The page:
Depressing Places to Live: Coping with Depression Diary

Merely Me Health Guide
  • Hi everybody

     

    I am going to talk about some of my personal experiences living in places which added to my depression.  The search for a safe and quiet place to live seems to be a theme among our members lately including Marishka and Pamela.  I do think where you live can absolutely color your mood.  If you live in a bad area of town where you feel unsafe or if you live where it is very noisy or have bad neighbors...these are all elements which could contribute to feelings of both stress and depression. 

     

    Sometimes moving can greatly improve your mood.  I know because I have experienced this.

    Add This Infographic to Your Website or Blog With This Code:

     

    I don't know where to begin because I have lived in so many depressing places.

     

    Have you ever lived in a place which was initially great but then turned into the house or apartment from hell? 

     

    When my husband and I were first starting out we found a small row house in the city perched on top of a very steep hill.  I am not sure I can adequately describe this hill as it wasn't just one hill but a series of very narrow and steep vertical slopes.  It was like living on a mountain.  The view was great and we could see the skyline and the city.  The rent was super cheap.  And the community had a lot of "culture" as in neighborhood restaurants, festivals, and arts.  It was considered bohemian chic.  Our neighborhood seemed to be mostly older people and families.  It was mostly blue collar workers...maybe lower middle class. 

     

    Living there was great when all we did was work and go to school.  We didn't spend much time at home and we were constantly out and about. 

     

    But things changed drastically when I became pregnant once and then again. When my second son was born I decided to quit my job to stay at home with my two boys.  Kids change the equation quite a bit as to what constitutes a good place to live. 

     

    The festivals where crowds would swarm the streets no longer seemed festive but frightening.  The neighborhood speakeasy no longer seemed quaint but ominous.  And some of the neighbors had children who had grown to be teen-agers.  And some of these teens were not the cute little kids I remembered but delinquents. 

     

    Staying home made me realize that we had closed our eyes to what the neighborhood was growing into.  I witnessed someone selling drugs right outside my home.  The playground across the street was littered with beercans and even needles.  I heard all the cars go by with their boomboxes which woke my boys.  A neighbor on our street was murdered and found in his truck.  Another neighbor was robbed.  A house down the street was burned down.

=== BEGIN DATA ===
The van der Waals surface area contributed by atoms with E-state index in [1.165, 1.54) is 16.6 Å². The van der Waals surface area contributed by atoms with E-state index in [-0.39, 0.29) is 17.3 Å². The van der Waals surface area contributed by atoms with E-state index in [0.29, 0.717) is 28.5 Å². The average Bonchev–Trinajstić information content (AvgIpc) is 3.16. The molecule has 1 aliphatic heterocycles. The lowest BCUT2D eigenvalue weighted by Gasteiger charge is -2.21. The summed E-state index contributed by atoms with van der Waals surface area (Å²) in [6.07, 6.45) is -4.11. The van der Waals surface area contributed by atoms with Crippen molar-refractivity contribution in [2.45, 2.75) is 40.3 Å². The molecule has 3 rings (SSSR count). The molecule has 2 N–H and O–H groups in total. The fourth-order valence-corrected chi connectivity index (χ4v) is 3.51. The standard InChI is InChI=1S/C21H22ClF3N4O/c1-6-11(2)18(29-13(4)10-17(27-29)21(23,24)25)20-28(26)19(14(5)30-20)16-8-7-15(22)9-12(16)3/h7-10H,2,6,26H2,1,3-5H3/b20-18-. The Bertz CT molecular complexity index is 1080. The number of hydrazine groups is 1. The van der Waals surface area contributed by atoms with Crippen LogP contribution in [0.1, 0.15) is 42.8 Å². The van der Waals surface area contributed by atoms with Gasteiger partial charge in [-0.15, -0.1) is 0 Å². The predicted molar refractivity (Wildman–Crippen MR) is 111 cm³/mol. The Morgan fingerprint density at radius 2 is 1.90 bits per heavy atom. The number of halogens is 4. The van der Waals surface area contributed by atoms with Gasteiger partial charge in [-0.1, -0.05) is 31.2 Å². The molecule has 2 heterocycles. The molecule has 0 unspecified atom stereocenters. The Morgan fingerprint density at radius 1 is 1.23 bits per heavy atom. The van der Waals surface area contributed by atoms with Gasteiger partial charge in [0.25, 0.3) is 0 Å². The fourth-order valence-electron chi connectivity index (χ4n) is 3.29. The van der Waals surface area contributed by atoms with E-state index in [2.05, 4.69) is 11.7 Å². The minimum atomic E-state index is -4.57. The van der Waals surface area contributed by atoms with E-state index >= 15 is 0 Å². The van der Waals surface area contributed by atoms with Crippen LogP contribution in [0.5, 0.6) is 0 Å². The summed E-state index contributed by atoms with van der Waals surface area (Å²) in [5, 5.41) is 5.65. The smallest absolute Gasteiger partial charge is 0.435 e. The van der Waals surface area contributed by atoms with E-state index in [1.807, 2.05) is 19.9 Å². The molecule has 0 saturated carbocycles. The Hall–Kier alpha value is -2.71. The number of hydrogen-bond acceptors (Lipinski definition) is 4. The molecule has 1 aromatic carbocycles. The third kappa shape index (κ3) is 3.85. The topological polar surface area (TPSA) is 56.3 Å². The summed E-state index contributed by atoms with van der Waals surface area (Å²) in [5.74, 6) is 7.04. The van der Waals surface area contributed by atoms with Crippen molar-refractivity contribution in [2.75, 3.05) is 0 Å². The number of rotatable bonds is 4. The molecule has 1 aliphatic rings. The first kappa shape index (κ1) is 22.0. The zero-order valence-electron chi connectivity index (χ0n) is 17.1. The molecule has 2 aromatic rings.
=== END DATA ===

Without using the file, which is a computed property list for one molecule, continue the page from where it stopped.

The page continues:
You have to understand that I have lived in the inner city as a child.  I grew up to know fear.  So I sure didn't want my kids to experience this as well.  The mama bear instinct in me came out.  I tried to take control of the situation by taking action.  I started a neighborhood watch group.  I wrote letters to my city councilman.  I got a sign put up in the playground that people couldn't hang out there at night.  I got the police involved in coming to our neighborhood more often.  I was angry that I didn't feel safe in my own home.  We had one of bars for the door.  We didn't have a dog but I put up a beware of dog sign.  I felt somewhat more empowered by these actions but they were not enough.

  •  

    Add This Infographic to Your Website or Blog With This Code:

    The situation made me feel depressed but more so...paranoid.  I found myself peeking out of the windows to see who was walking up the street and fearful that someone would break in.  It was a horrible feeling.  I felt trapped.  I felt like a prisoner in my own home.  It wasn't like I could just walk around the neighborhood even to put the babies in the stroller.  Where we lived was literally making me crazy.  I couldn't sleep well.  I was stressed.  I was loving my time with my boys but I couldn't be happy knowing that we were living in such a neighborhood. 

     

    This story has a happy ending.  It took many months but we made it our mission to move.  We did not have a lot of money but we did find another place in a wonderful neighborhood.  Oh the freedom!  It was also quiet.  And safe.  I could stroll my babies about and go to stores and get out into the sunshine.  It made a huge difference for my mood.

     

    The moral of my story is that if you are living in a place which is contributing to your stress and depression, it may be time to re-think this situation.  Moving in and of itself is stressful.  And too, every place has its disadvantages.  For example the new place we moved to had bad heating and it was a little cold in the winter but I would rather put on a sweater than deal with a dangerous neighborhood.  Know what your priorities are in what is most important about a new home or apartment.  Safety tops my list.

     

    This past spring I took my eldest son with me to my hometown and we got to see this house where we had lived when he was a baby.  It was very emotional for me and for him too.  I was so grateful we were able to move and that I am able to give him more opportunities than I had as a child.  I suppose this is what every parent wants.


    I would love to hear your stories now.  Have you ever lived in a place which made you feel stressed or depressed?  Did moving help?  Tell us all about it.  We are listening!

     

     

Published On: July 14, 2011